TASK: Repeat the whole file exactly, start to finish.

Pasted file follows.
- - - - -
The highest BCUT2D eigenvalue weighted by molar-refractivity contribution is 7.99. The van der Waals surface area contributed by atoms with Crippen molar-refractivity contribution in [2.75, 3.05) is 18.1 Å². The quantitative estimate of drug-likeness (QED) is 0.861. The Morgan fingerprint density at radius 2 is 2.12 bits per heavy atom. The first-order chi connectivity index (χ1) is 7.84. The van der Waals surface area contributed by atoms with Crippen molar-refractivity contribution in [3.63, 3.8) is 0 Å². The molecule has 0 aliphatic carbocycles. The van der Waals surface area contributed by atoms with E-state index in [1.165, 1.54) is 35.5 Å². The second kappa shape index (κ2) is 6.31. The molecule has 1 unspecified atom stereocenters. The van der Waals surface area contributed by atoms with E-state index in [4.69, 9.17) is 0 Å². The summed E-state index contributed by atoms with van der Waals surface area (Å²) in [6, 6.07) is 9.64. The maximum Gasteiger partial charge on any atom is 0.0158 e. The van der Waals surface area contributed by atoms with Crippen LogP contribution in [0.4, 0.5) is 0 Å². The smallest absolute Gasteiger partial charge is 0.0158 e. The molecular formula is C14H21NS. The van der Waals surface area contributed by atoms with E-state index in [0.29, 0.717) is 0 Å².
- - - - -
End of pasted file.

The highest BCUT2D eigenvalue weighted by molar-refractivity contribution is 7.99. The van der Waals surface area contributed by atoms with Crippen molar-refractivity contribution in [2.75, 3.05) is 18.1 Å². The quantitative estimate of drug-likeness (QED) is 0.861. The Morgan fingerprint density at radius 2 is 2.12 bits per heavy atom. The first-order chi connectivity index (χ1) is 7.84. The van der Waals surface area contributed by atoms with Crippen molar-refractivity contribution in [3.63, 3.8) is 0 Å². The molecule has 0 aliphatic carbocycles. The van der Waals surface area contributed by atoms with E-state index in [1.165, 1.54) is 35.5 Å². The second kappa shape index (κ2) is 6.31. The molecule has 1 unspecified atom stereocenters. The van der Waals surface area contributed by atoms with E-state index in [4.69, 9.17) is 0 Å². The summed E-state index contributed by atoms with van der Waals surface area (Å²) in [6, 6.07) is 9.64. The maximum Gasteiger partial charge on any atom is 0.0158 e. The van der Waals surface area contributed by atoms with Crippen LogP contribution in [0.4, 0.5) is 0 Å². The smallest absolute Gasteiger partial charge is 0.0158 e. The molecular formula is C14H21NS. The van der Waals surface area contributed by atoms with E-state index in [0.29, 0.717) is 0 Å².